The Closed Kinetic Chain Upper Extremity Stability Test (CKCUEST) has been proposed as an option to assess upper limb function and stability; however, there are few studies that support the use of this test in adolescents. The purpose of the present study was to investigate the intersession reliability and agreement of three CKCUEST scores in adolescents and establish clinical values for this test. Twenty-five healthy adolescents of both sexes were evaluated. The subjects performed two CKCUEST with an interval of one week between the tests. The difference between the evaluation and reevaluation was observed using a paired-sample t test. The level of significance was set at 0.05. Standard error of measurements and minimum detectable changes were calculated. The intersession reliability of the average touches score, normalized score, and power score were 0.68, 0.68 and 0.87, the standard error of measurement were 2.17, 1.35 and 6.49, and the minimal detectable change was 6.01, 3.74 and 17.98, respectively. The presence of systematic error (p < 0.014), the significant difference between the measurements (p < 0.05), and the analysis of the Bland-Altman graph infer that CKCUEST is a discordant test with moderate to excellent reliability when used with adolescents. The authors concluded that the CKCUEST is a measurement with moderate to excellent reliability for adolescents.

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CASE REPORTS
Joint Mobilization in the Management of Persistent Insertional Achilles Tendinopathy: A Case Report.
Authors:  Jayaseelan DJ, Post AA, Mischke JJ, Sault JD
Insertional Achilles tendinopathy (IAT) can be a challenging condition to manage conservatively. Eccentric exercise is commonly used in the management of chronic tendinopathy; however, it may not be as helpful for insertional tendon problems as compared to mid-portion dysfunction. While current evidence describing the physical therapy management of IAT is developing, gaps still exist in descriptions of best practice. The purpose of this case report is to describe the management of a patient with persistent IAT utilizing impairment-based joint mobilization, self-mobilization, and exercise.

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Short-Term Effects of Instrument-Assisted Soft Tissue Mobilization on Pain Free Range of Motion in a Weightlifter with Subacromial Pain Syndrome.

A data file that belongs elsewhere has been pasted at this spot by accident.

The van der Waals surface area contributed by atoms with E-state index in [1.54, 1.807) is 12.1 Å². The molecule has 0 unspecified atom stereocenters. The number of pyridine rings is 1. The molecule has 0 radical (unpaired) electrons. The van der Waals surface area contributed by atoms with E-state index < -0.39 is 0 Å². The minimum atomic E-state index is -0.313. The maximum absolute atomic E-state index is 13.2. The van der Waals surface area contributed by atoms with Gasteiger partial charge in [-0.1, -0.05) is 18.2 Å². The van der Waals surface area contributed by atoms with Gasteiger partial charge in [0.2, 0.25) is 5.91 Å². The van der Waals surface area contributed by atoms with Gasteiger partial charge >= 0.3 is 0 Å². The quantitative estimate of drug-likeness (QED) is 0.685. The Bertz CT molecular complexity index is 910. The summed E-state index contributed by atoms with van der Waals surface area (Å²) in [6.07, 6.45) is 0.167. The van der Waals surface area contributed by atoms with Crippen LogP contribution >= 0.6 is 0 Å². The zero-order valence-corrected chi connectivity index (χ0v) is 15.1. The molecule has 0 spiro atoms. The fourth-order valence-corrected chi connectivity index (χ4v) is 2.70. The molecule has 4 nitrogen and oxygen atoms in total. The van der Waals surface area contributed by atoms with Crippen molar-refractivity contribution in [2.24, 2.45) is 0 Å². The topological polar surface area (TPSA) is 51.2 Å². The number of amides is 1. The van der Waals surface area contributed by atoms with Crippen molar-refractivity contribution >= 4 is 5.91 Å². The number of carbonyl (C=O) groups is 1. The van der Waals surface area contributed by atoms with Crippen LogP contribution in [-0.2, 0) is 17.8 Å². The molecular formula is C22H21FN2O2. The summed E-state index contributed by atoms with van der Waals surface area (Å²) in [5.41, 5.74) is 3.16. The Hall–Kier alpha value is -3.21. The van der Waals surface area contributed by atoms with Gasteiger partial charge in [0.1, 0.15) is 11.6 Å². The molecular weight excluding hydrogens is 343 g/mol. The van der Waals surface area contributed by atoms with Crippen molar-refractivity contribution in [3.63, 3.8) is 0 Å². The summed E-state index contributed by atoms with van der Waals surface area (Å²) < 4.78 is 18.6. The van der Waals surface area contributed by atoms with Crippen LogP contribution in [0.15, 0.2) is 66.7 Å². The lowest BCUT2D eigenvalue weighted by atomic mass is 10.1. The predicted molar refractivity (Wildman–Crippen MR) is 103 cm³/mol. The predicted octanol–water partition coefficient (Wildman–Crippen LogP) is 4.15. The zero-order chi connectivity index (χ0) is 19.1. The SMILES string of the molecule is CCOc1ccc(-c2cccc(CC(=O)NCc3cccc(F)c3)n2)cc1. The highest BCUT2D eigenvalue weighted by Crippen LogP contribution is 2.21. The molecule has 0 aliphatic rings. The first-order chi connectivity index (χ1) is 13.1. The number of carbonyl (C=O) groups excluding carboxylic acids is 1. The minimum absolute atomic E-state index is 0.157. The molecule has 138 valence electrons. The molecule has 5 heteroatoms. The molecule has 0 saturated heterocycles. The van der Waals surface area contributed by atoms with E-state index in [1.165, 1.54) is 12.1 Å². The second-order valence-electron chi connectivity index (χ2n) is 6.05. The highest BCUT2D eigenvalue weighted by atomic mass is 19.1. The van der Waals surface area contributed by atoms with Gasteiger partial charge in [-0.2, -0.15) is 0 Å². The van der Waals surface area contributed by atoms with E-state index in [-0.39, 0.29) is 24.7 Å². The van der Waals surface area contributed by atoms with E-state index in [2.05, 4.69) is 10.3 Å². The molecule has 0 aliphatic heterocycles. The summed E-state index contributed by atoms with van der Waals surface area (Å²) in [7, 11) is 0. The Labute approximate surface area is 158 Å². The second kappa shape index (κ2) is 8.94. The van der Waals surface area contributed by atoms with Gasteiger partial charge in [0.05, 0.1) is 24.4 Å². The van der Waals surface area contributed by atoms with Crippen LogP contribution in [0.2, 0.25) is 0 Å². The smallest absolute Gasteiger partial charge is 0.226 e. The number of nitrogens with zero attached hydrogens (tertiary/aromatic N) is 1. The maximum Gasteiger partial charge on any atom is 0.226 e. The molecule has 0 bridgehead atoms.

Authors: Coviello JP, Kakar RS, Reynolds TJ
While there is limited evidence supporting the use of soft tissue mobilization techniques for Subacromial Pain Syndrome (SAPS), synonymous with subacromial impingement syndrome, previous studies have reported successful outcomes using soft tissue mobilization as a treatment technique. The purpose of this case report is to document the results of Instrument-Assisted Soft Tissue Mobilization (IASTM) for the treatment of SAPS. IASTM may have a beneficial acute effect on painfree shoulder flexion.  In conjunction with scapulothoracic mobilizations and stretching, IASTM may improve function, decrease pain, and improve patient satisfaction. While this technique will not ameliorate the underlying pathomechanics contributing to SAPS, it may serve as a valuable tool to restore ROM and decrease pain allowing the patient to reap the full benefits of a multi-modal treatment approach.

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Treatment of Anterior Shoulder Subluxation Using the Mulligan Concept and Reflex Neuromuscular Stabilization: A Case Report.
Authors: Hudson RA, Baker R, Nasypany A, Reordan D
Shoulder instability, a common issue among athletes who engage in contact sports, may lead to recurrent subluxations, or partial dislocations of the shoulder. Young athletic patients generally respond poorly to the nonsurgical treatments for shoulder instability that are commonly utilized. The purpose of this case report is to describe the effects of the treatment guided by the Mulligan Concept (MC) coupled with reflex neuromuscular stabilization (RNS) also known as reactive neuromuscular training (RNT), on an adolescent football player with glenohumeral joint (GHJ) instability who sustained a traumatic anterior subluxation.   In this case report, the MC shoulder mobilization with movement, coupled with RNS, was an effective treatment and provided a short time to resolution (6 treatments; 19 days) compared to other descriptions of recovery in the literature. Clinicians treating patients who display anterior shoulder instability can consider this as a viable treatment option.